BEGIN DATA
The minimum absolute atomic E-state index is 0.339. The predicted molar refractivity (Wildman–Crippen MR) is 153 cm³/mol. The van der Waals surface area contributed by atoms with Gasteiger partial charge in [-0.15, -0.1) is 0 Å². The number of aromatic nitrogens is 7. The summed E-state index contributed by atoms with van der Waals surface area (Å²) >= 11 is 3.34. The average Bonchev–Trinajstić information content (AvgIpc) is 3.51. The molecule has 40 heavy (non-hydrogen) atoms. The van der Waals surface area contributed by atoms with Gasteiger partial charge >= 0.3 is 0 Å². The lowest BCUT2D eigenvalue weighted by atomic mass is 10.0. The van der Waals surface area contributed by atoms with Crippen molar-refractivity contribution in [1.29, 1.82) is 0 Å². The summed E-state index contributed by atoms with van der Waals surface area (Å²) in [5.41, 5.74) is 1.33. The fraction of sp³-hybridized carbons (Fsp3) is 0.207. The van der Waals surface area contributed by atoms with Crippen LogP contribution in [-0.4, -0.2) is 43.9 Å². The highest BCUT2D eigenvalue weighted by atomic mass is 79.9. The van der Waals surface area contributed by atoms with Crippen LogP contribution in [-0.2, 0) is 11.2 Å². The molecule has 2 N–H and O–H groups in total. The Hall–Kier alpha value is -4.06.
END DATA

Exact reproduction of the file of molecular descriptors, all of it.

The minimum absolute atomic E-state index is 0.339. The predicted molar refractivity (Wildman–Crippen MR) is 153 cm³/mol. The van der Waals surface area contributed by atoms with Gasteiger partial charge in [-0.15, -0.1) is 0 Å². The number of aromatic nitrogens is 7. The summed E-state index contributed by atoms with van der Waals surface area (Å²) >= 11 is 3.34. The average Bonchev–Trinajstić information content (AvgIpc) is 3.51. The molecule has 40 heavy (non-hydrogen) atoms. The van der Waals surface area contributed by atoms with Gasteiger partial charge >= 0.3 is 0 Å². The lowest BCUT2D eigenvalue weighted by atomic mass is 10.0. The van der Waals surface area contributed by atoms with Crippen molar-refractivity contribution in [1.29, 1.82) is 0 Å². The summed E-state index contributed by atoms with van der Waals surface area (Å²) in [5.41, 5.74) is 1.33. The fraction of sp³-hybridized carbons (Fsp3) is 0.207. The van der Waals surface area contributed by atoms with Crippen LogP contribution in [-0.4, -0.2) is 43.9 Å². The highest BCUT2D eigenvalue weighted by atomic mass is 79.9. The van der Waals surface area contributed by atoms with Crippen LogP contribution in [-0.2, 0) is 11.2 Å². The molecule has 2 N–H and O–H groups in total. The Hall–Kier alpha value is -4.06.